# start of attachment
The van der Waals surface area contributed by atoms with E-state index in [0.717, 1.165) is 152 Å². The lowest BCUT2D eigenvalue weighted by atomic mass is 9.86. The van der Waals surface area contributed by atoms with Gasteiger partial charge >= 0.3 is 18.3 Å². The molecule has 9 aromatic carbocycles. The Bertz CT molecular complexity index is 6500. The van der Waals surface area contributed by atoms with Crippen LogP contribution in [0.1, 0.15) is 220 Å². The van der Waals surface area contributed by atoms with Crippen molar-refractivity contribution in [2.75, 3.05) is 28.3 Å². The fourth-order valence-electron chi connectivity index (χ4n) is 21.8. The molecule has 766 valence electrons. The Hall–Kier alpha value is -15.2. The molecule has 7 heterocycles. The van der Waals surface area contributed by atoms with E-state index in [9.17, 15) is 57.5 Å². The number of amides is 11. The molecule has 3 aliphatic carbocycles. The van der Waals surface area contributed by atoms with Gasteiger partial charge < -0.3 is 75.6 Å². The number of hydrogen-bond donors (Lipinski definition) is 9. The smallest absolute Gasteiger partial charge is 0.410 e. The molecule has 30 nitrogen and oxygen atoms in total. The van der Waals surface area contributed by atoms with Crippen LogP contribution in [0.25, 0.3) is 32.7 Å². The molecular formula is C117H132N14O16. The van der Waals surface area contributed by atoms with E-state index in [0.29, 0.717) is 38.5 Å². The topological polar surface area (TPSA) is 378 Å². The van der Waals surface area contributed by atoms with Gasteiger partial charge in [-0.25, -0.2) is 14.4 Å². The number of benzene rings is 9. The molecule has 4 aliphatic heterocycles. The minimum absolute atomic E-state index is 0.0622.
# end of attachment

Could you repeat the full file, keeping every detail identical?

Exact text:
The van der Waals surface area contributed by atoms with E-state index in [0.717, 1.165) is 152 Å². The lowest BCUT2D eigenvalue weighted by atomic mass is 9.86. The van der Waals surface area contributed by atoms with Gasteiger partial charge >= 0.3 is 18.3 Å². The molecule has 9 aromatic carbocycles. The Bertz CT molecular complexity index is 6500. The van der Waals surface area contributed by atoms with Crippen LogP contribution in [0.1, 0.15) is 220 Å². The van der Waals surface area contributed by atoms with Crippen molar-refractivity contribution in [2.75, 3.05) is 28.3 Å². The fourth-order valence-electron chi connectivity index (χ4n) is 21.8. The molecule has 766 valence electrons. The Hall–Kier alpha value is -15.2. The molecule has 7 heterocycles. The van der Waals surface area contributed by atoms with E-state index in [9.17, 15) is 57.5 Å². The number of amides is 11. The molecule has 3 aliphatic carbocycles. The van der Waals surface area contributed by atoms with Gasteiger partial charge < -0.3 is 75.6 Å². The number of hydrogen-bond donors (Lipinski definition) is 9. The smallest absolute Gasteiger partial charge is 0.410 e. The molecule has 30 nitrogen and oxygen atoms in total. The van der Waals surface area contributed by atoms with Crippen LogP contribution in [0.25, 0.3) is 32.7 Å². The molecular formula is C117H132N14O16. The van der Waals surface area contributed by atoms with E-state index in [0.29, 0.717) is 38.5 Å². The topological polar surface area (TPSA) is 378 Å². The van der Waals surface area contributed by atoms with Gasteiger partial charge in [-0.25, -0.2) is 14.4 Å². The number of benzene rings is 9. The molecule has 4 aliphatic heterocycles. The minimum absolute atomic E-state index is 0.0622.